The Flight of Passage

Finally, after years of planning, I realized my life-long dream to fly across the US very much like the Buck brothers did in the book I named my site after. This June, my 11 year-old son Alex and I spent 10 days, 30 flight hours, and over 3,000 nautical miles going Westbound from our home base in Indianapolis. We crossed the Rockies twice, flew over some of the most beautiful parts of the US. Out flight took us through Indiana, Illinois, Missouri, Oklahoma, Texas, New Mexico, Arizona, Utah, Colorado, and Kansas. We flew along the entire south rim of the Grand Canyon and visited from both the ground and from the air America’s premier National Parks: Carlsbad Caverns, the Grand Canyon, Bryce, Zion, Arches, and Canyonlands.

The first milestone of this year was to finally finish my Instrument Rating. I have been chipping away at it for years but I finally decided that it would be a must for such a trip if I did not want the weather to be a major obstacle. As luck would have it, the weather for the trip was absolutely perfect the entire time and I flew 95% VFR conditions. But, the IFR ticket sure made me more comfortable, especially whenI knew I was under radar coverage and had contact with ATC.

Other than getting the IFR rating, I made sure that the aircraft was in pristine shape and it did not need an ounce of maintenance. I went through it with a fine-tooth comb, took it to Jeff (my mechanic) for an once-over. Rotated and cleaned all plugs, changed oil and filter, performed emergency gear extensions, check pressure in all struts and tires, removed cowling and checked for leaks, checked belts tension. I purchased a set of spare tires and tubes and actually took a main tire and nose tire with me (plus tubes) based on a recommendation of my IFR flight instructor who has experienced being stranded in a remote location where the shop did not have the tires in-stock (who has them anymore anyway). Took a full set of tools, safety wire, jack supports, common fasteners, etc. Of course, you CANNOT leave home without the Duct Tape! Also took an inflator and a small AGM battery to power the tire inflator.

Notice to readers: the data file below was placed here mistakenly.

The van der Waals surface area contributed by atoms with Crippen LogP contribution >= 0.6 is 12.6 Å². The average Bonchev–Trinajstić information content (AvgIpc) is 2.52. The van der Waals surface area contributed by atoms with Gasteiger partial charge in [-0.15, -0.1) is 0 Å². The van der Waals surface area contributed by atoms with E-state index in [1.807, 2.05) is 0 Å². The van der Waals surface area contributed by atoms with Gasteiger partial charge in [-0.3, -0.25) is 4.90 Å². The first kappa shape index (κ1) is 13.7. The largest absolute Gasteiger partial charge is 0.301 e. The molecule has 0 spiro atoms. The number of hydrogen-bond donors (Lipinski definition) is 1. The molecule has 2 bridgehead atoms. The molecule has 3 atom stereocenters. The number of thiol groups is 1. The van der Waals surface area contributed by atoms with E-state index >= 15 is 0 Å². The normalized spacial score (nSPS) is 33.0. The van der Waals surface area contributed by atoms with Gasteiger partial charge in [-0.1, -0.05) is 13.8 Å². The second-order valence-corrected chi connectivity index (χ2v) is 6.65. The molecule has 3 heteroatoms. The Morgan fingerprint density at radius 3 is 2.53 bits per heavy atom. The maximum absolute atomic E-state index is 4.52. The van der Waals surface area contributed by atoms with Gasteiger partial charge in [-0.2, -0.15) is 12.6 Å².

As Murphy law would have it, the trip went COMPLETELY uneventful; I did not even have to break-out my screwdriver. But, I am a believer that this was due to fact that I have taken the extra precautions.

Other equioment: couple of flashlights, portable O2 system (thanks Mike!), O2 meter, full set of camping gear, couple of knives (one always within reach in cockpit; in case of crash you can free yourself from the seat belts). The only thing I took but did not use was airplane tie-downs  and pieces of plywood to put under tires when parking on the grass. Otherwise, everything was needed and worked great.

I should also mention that I STRONGLY recommend having some sort of real-time weather system in the cockpit. I use Garmin 496 with XM – works great. With ADS-B implementation and the iPad WiFi receivers on the market, you should get an ADS-B receiver UNLESS you have a weather radar or XM. The “heartland” of America ALWAYS has weather, and being able to see the weather as you cross the middle of the States is VERY comforting.

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